- Preheat oven to 400°F. Line a medium-sized baking sheet with foil. Place the loin fat side down unto the baking sheet. This can also be done in a well oiled cast-iron skillet.
- Roast for 25 minutes. The fat side will have developed a nice crust. Turn fat side up and roast for another 25 to 30 minutes. To test doneness, you can insert a thermometer into the center of the loin. The internal temperature should read 155°F.
- Remove from oven and let loin sit for 10 minutes. Cut crosswise into thin slices.
A simple pan-sauce can be made by deglazing the meat juices in a skillet or saucepan. Luke’s special recommendation: use leftover meat to make a classic roast pork sandwich the next day.
Details: Serves 4 or 2 for dinner plus 2 for lunch sandwich leftovers.
Mastering a chocolate tart recipe sort of makes you feel like you could pull off the eternally enviable style of Parisian women – you are Patricia, the beautiful American heroine of Breathless. That, “I woke up this stylish and put-together” look. Seemingly effortless and simple, but at the same time tailored and unique. Parisian style is unassuming, beautiful, and beguiling. For years us American woman have been trying to crack the code. Serving this chocolate tart to guests, you’ll elicit a similar response. They’ll be thinking, “It’s so simple, but so good and I’m not sure how I can recreate this for myself.” This tart is perfect all on its own – no need to accessorize with whipped cream or ice cream. The filling is silky smooth chocolate, but with just the right amount of bite. And you’ll only need a sliver. There’s a lot of decadence in a tiny portion.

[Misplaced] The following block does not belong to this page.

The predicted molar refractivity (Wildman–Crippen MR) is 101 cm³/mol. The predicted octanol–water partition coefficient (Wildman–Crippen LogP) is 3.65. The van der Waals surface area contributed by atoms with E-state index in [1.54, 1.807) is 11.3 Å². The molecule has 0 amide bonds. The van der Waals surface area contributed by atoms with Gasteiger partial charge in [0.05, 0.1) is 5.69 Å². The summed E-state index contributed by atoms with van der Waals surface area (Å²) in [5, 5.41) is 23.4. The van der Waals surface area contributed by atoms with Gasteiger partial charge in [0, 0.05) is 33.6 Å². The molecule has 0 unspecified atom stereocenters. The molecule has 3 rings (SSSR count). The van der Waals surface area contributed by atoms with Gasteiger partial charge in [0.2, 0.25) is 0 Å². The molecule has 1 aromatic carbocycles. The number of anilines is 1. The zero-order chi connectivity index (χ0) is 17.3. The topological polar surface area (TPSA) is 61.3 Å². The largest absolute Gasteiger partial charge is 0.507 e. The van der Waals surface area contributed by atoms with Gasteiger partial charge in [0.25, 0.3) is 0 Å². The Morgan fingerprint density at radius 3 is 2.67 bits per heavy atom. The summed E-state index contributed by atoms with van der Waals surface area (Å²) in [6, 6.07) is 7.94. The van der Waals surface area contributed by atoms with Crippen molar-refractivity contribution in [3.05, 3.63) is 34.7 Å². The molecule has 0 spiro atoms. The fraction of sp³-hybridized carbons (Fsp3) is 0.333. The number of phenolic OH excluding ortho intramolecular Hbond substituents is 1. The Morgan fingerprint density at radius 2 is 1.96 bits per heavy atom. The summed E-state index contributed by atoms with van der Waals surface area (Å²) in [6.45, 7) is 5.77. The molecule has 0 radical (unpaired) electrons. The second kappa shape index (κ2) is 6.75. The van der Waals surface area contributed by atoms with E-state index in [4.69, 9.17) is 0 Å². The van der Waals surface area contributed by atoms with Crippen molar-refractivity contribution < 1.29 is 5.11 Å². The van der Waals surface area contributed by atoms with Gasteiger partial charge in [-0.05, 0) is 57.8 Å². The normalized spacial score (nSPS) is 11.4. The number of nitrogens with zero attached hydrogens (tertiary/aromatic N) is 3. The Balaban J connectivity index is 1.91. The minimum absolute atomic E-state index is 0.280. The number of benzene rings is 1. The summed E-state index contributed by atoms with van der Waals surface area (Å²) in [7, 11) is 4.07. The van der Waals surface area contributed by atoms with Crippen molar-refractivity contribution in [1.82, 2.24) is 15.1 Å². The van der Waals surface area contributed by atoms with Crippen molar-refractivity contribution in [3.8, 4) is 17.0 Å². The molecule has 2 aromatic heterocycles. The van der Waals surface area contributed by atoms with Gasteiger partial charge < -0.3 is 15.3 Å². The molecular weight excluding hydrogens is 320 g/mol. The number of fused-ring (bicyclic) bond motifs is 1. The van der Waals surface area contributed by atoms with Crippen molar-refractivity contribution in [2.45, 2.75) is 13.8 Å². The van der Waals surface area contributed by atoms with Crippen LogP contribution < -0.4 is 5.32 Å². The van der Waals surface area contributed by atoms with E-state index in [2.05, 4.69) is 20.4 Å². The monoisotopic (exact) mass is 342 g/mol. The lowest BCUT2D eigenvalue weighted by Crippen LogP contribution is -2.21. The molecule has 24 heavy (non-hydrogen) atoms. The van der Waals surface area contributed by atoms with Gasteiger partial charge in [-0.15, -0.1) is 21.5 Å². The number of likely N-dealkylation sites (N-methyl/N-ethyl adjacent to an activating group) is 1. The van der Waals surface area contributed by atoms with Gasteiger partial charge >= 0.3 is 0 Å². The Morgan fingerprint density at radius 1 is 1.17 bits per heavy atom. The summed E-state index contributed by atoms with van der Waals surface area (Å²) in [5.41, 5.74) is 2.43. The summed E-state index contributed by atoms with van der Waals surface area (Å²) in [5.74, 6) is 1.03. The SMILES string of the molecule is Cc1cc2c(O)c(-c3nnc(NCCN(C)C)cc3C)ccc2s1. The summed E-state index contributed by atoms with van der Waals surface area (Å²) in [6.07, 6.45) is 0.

The inspiration for this recipe comes from David Lebovitz, a Parisian emigrate and our favorite ex-pat food writer. We used a crust recipe from Amanda Hesser, though David has his own as well (which we are sure is great).